To hold the bags securely during picking and placing, the robot is fitted with an end-of-arm tool comprising two paddles that measure approximately 48 in. long and 8 in. high. One of the paddles is stationary, while the other moves to squeeze the two side-by-side rows of bags together.

As Martin explains, one of the improvements Columbia/Okura made on the design of the robot is that the original EOAT used three paddles, with the third positioned in the middle of the two rows. Removing the third paddle provided two benefits. “First, when you get rid of that intermediate paddle, when it comes time to lift the robot away from the pallet, you don’t get any rub against the bags that would cause them to tweak. Second, it allows you to pack the bags side-by-side, very close together, which is very important when you’re creating interlocking rows. You get a much tighter pallet,” Martin says.

However, palletizing individual bags of sugar is like creating “a stack of marbles,” he adds. Interlocking rows help, but the other tool Michigan Sugar uses is coating the bags with a tacky, anti-skid coating that causes them to stick together on the pallet, rather than slip off.

Another improvement to the robot made by Columbia/Okura is its ability to create half pallets as if they are whole ones. “When you are doing a whole pallet, you can pick 10 bags at a time, but on a half pallet, when you are going in the cross direction, because you want those interlocking layers, you can only pick two or three bags at a time,” explains Martin. “So that involves a whole bunch picks to go and marshal these products.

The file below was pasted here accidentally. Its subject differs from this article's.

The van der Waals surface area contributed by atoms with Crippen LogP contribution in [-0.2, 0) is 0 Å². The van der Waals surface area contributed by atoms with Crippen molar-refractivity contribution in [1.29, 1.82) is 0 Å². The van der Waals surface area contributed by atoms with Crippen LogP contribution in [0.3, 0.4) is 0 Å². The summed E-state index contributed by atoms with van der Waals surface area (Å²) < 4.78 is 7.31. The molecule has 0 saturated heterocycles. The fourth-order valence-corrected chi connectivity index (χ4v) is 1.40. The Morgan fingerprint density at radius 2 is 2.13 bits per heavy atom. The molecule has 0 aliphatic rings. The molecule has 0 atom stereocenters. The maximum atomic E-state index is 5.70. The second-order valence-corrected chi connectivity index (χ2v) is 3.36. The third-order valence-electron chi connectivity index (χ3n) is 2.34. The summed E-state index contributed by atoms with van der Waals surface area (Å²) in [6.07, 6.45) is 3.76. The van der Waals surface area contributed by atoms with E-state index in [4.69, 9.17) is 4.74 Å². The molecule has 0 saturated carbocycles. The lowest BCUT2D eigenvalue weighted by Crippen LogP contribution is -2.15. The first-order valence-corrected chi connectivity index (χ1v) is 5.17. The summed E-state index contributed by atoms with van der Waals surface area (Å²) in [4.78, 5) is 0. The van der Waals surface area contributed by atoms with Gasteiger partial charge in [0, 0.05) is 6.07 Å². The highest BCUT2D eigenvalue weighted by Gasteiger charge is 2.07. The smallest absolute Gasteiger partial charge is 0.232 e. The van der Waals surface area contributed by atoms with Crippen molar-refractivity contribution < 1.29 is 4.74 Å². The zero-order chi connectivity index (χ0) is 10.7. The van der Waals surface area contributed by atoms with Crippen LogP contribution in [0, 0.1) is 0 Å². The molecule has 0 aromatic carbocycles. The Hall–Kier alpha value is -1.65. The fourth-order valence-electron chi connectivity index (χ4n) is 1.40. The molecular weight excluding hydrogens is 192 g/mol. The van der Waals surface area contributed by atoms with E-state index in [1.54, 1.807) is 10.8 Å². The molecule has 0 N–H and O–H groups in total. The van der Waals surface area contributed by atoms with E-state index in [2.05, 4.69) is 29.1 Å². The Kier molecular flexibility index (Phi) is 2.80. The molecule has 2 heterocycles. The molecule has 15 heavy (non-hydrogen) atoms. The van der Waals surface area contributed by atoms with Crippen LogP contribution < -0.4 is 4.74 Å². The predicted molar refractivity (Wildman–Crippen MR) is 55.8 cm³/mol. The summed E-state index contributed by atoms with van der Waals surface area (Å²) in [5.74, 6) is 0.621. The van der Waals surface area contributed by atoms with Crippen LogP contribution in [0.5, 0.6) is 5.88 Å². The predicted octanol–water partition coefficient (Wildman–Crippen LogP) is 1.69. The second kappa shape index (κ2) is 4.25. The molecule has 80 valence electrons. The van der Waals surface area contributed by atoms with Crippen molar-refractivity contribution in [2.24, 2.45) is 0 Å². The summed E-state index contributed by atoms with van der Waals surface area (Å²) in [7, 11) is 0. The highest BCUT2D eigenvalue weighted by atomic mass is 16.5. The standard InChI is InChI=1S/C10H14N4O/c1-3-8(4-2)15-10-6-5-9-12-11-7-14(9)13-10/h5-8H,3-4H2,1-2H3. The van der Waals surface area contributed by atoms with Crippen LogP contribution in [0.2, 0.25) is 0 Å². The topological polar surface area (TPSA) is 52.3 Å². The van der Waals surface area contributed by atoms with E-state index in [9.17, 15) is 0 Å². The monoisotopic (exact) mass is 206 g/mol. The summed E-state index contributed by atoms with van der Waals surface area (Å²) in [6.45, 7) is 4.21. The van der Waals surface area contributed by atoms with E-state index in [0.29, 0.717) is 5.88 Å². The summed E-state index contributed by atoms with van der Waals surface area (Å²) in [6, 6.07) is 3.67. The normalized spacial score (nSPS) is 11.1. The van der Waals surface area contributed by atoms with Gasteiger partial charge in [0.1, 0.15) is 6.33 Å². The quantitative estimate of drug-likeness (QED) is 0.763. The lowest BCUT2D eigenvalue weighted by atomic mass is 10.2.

“That’s one of the big things Columbia did for us—they found a way to do the cross picks across two pallets as if they are a whole one, and then split them apart. We didn’t think that was possible, but they showed us how to do that.”

Confirms Rob Clark, Director of Communications and Community Relations for Michigan Sugar, “It saves an incredible amount of pick time when building the pallets.”

As for programming the new robot, one of the things Michigan Sugar learned from its experience with the first robot is that it’s very easy, with a touchscreen interface offering user-pattern programming and easy operation. Says Martin, “You just have to tell it what your end product will be, and the robot figures it all out from there. It’s super simple to learn.”

Adds Hite, “The robot allows us to tweak and adjust the running conditions as we change the product and the bags we get from our suppliers.”

Though the robot is “super simple,” with each of its two new robotic palletizing systems at the Sebewaing plant, Michigan Sugar sent a team of people from its plant, including mechanics and electricians, to participate in the Factory Acceptance Tests at Columbia/Okura’s facility. “I think that was a key thing that gave those guys ownership of the systems. When they got back, they were the experts, and they made sure the systems worked,” says Martin. “Columbia/Okura took the extra time to talk each person through what they were looking at. We really appreciated that.”

And, having ownership of palletizers has proven a positive experience for the plant overall. Says Michigan Sugar Executive Vice President Jim Ruhlman, “At Michigan Sugar Company, we like to say our sugar is ‘Packed with Pride,’ and the morale boost of creating a state-of-the-art pallet is huge out in Sebewaing. There is an inherent benefit for the workforce when you have high-quality equipment putting out a high-quality product.”

Read the full article, "Packagers Realize ROI with Robotics," here.